Environmental conditions such as light level, background contrast and temperature might influence a spider's prey capture success and risk of predation. Thus it may often be advantageous for spiders to adjust web-building behaviour in response to variation in these environmental conditions. This hypothesis was examined in a study of the construction of webs and web decorations (conspicuous strands of silk at the hub of the web) of the orb-web spider Argiope keyserlingi. Web decorations are thought to have one or more separate functions. They may attract prey, deter predators or advertise the web to oncoming birds, thus preventing web damage. In this series of experiments, relationships between weather parameters and the construction of webs and web decorations were considered. In complementary laboratory experiments, A. keyserlingi spiders were exposed to two different light levels (700 and 90 lx), background contrasts (black and white) and temperature conditions (20 and 26°C). Of the available weather parameters, only temperature was significantly related to web decorating behaviour but not to web size. In the laboratory, temperature also influenced web-decorating behaviour, and spiders in dim light (700 lx) constructed larger webs and longer decorations. Background contrast did not significantly alter web size or web decorations. These data suggest that when prey availability is reduced at low temperatures, spiders may use web decorations to attract prey to the web. Similarly, in dim light, spiders may build more and larger decorations to increase the visual signal to approaching prey or to advertise the web to oncoming birds.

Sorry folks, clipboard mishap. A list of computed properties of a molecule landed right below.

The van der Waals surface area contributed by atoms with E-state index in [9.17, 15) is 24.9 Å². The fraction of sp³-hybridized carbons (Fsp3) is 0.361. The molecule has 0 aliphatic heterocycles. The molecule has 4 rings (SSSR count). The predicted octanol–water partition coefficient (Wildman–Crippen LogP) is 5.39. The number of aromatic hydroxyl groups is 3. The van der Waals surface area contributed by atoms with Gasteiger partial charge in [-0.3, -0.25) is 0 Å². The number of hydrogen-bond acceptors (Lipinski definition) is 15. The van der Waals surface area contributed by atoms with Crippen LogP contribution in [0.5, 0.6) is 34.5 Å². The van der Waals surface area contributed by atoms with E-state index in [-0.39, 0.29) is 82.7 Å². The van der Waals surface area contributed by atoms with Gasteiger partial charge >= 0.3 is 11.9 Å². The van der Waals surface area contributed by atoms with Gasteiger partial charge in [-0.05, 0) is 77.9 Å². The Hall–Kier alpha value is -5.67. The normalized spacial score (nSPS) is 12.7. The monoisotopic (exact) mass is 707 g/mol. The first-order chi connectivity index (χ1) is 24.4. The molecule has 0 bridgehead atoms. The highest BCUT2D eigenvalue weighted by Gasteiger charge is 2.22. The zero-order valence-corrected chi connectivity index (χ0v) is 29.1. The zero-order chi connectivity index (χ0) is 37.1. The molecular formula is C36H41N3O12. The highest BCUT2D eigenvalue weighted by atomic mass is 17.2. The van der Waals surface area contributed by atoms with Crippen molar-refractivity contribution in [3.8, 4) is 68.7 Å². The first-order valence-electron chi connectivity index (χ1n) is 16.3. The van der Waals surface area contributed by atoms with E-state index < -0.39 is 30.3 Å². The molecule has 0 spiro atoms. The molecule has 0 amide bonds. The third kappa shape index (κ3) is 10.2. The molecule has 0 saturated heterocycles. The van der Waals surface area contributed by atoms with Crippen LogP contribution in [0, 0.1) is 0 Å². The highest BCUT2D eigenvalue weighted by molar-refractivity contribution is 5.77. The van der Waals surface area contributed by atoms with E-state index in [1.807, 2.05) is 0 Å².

|Number of pages||7|
|Publication status||Published - Dec 2003|